# What is the maximum value with set.seed()?

I am working on medium size data set, say with 9000 observations sampled from a large data set with 100,000 observations.

Can I use the following set.seed() function to guarantee I get exactly the same subset every time?

set.seed(10000)


And what is the maximum value I can use with set.seed()?

## 2 Answers

From ?set.seed documentation:

seed a single value, interpreted as an integer, or NULL (see ‘Details’).

So the maximum value will be the maximum integer allowed:

.Machine$integer.max [1] 2147483647  An easy test: set.seed(2147483647) set.seed(2147483648)  Error in set.seed(2147483648) : supplied seed is not a valid integer In addition: Warning message: In set.seed(2147483648) : NAs introduced by coercion to integer range Why is this of interest to you? Usually you should set a seed only once and the number passed to it should be irrelevant. Anyway: help("set.seed")  seed: a single value, interpreted as an integer, or NULL (see ‘Details’). set.seed(.Machine$integer.max)
set.seed(.Machine$integer.max + 1) #Error in set.seed(.Machine$integer.max + 1) :
#  supplied seed is not a valid integer
#In addition: Warning message:
#In set.seed(.Machine$integer.max + 1) : # NAs introduced by coercion to integer range .Machine$integer.max
#[1] 2147483647

• You need to set the seed before each sample if you want the same sample each time Commented Mar 27, 2018 at 13:46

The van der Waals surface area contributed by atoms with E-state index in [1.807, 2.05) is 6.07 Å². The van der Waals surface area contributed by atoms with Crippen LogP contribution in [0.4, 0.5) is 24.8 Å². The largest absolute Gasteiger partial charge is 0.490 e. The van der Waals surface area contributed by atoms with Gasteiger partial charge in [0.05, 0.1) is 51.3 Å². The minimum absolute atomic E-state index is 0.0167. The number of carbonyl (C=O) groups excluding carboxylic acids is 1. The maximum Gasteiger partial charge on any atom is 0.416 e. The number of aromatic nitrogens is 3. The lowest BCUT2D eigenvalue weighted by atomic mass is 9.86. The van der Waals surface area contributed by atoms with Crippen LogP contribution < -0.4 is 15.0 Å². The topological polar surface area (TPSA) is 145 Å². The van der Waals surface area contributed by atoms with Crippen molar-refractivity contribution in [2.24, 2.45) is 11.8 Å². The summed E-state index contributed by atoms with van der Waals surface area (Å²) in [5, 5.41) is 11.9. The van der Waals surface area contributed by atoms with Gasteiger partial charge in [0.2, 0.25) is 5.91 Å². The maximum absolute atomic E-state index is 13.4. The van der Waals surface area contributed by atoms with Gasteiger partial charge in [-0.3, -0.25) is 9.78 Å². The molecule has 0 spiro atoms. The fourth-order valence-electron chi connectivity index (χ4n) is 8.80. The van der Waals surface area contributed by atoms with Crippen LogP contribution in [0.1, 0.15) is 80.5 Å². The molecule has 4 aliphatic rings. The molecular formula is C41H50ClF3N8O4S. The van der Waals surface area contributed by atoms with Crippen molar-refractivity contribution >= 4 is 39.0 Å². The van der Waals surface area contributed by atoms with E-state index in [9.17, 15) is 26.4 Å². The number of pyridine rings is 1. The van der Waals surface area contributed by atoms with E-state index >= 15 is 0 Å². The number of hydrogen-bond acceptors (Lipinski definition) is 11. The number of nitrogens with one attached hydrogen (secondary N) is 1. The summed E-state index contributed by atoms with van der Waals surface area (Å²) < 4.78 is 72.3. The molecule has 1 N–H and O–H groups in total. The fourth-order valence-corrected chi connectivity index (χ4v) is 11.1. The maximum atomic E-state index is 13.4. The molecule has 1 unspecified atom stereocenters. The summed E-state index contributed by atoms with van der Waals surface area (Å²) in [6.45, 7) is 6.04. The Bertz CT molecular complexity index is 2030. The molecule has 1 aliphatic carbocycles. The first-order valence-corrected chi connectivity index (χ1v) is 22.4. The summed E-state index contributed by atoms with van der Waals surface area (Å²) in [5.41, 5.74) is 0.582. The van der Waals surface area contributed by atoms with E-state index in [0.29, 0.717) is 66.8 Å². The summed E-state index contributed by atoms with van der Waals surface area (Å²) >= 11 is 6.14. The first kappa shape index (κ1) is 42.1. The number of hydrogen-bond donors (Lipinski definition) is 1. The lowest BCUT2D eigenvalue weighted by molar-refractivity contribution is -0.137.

• @germcd That's not correct. The sequence of random numbers is always the same starting from the same seed. It's actually a bad practice to set a new seed for each random number because that decreases the randomness. Commented Mar 27, 2018 at 13:59
• the OP said that he wants the same subset each time, which means setting the seed before each sample. Commented Mar 27, 2018 at 14:21
• There might be some miscommunication here. OP's request only makes some sense if they intend to draw many samples each with its own set.seed. Something like for(i in 1:n) {set.seed(i); x[i] <- rnorm(1)}. That is not something they should do. If you need the same sample from each draw in one and the same R session, you should just store that sample. If you need the same sample in different R sessions, you still need only one seed. Commented Mar 27, 2018 at 14:26
• Yeah, I think there is some miscommunication. I assumed that the op is sampling multiple times in the same session and getting different samples each time. Commented Mar 27, 2018 at 14:36